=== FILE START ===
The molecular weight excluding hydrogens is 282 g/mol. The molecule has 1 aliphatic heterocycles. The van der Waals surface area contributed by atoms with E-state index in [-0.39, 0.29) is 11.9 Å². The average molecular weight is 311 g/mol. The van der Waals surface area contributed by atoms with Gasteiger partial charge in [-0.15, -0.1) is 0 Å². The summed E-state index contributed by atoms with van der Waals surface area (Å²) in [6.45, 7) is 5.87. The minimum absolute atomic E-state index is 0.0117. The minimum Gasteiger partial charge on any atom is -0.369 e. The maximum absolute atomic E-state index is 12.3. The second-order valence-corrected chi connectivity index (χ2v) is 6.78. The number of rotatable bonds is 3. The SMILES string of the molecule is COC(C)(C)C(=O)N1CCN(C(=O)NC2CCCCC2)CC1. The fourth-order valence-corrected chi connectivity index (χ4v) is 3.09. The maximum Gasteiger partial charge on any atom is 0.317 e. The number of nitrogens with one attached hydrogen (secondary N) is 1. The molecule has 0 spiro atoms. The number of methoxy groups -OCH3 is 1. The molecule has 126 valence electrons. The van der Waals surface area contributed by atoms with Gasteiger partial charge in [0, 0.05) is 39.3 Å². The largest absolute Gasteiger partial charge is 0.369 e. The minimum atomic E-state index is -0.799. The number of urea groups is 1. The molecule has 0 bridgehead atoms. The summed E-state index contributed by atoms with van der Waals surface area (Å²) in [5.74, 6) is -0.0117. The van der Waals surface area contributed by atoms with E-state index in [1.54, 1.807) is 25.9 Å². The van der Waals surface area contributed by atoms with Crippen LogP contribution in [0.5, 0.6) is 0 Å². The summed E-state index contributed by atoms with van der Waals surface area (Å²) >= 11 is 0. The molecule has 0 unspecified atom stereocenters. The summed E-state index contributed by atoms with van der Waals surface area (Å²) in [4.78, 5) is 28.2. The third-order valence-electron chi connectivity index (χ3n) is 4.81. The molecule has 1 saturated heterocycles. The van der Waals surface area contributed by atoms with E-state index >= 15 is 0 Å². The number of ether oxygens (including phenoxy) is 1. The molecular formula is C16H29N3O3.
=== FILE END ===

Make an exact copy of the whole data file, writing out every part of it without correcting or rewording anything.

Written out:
The molecular weight excluding hydrogens is 282 g/mol. The molecule has 1 aliphatic heterocycles. The van der Waals surface area contributed by atoms with E-state index in [-0.39, 0.29) is 11.9 Å². The average molecular weight is 311 g/mol. The van der Waals surface area contributed by atoms with Gasteiger partial charge in [-0.15, -0.1) is 0 Å². The summed E-state index contributed by atoms with van der Waals surface area (Å²) in [6.45, 7) is 5.87. The minimum absolute atomic E-state index is 0.0117. The minimum Gasteiger partial charge on any atom is -0.369 e. The maximum absolute atomic E-state index is 12.3. The second-order valence-corrected chi connectivity index (χ2v) is 6.78. The number of rotatable bonds is 3. The SMILES string of the molecule is COC(C)(C)C(=O)N1CCN(C(=O)NC2CCCCC2)CC1. The fourth-order valence-corrected chi connectivity index (χ4v) is 3.09. The maximum Gasteiger partial charge on any atom is 0.317 e. The number of nitrogens with one attached hydrogen (secondary N) is 1. The molecule has 0 spiro atoms. The number of methoxy groups -OCH3 is 1. The molecule has 126 valence electrons. The van der Waals surface area contributed by atoms with Gasteiger partial charge in [0, 0.05) is 39.3 Å². The largest absolute Gasteiger partial charge is 0.369 e. The minimum atomic E-state index is -0.799. The number of urea groups is 1. The molecule has 0 bridgehead atoms. The summed E-state index contributed by atoms with van der Waals surface area (Å²) in [5.74, 6) is -0.0117. The van der Waals surface area contributed by atoms with E-state index in [1.54, 1.807) is 25.9 Å². The van der Waals surface area contributed by atoms with Crippen LogP contribution in [0.5, 0.6) is 0 Å². The summed E-state index contributed by atoms with van der Waals surface area (Å²) >= 11 is 0. The molecule has 0 unspecified atom stereocenters. The summed E-state index contributed by atoms with van der Waals surface area (Å²) in [4.78, 5) is 28.2. The third-order valence-electron chi connectivity index (χ3n) is 4.81. The molecule has 1 saturated heterocycles. The van der Waals surface area contributed by atoms with E-state index >= 15 is 0 Å². The number of ether oxygens (including phenoxy) is 1. The molecular formula is C16H29N3O3.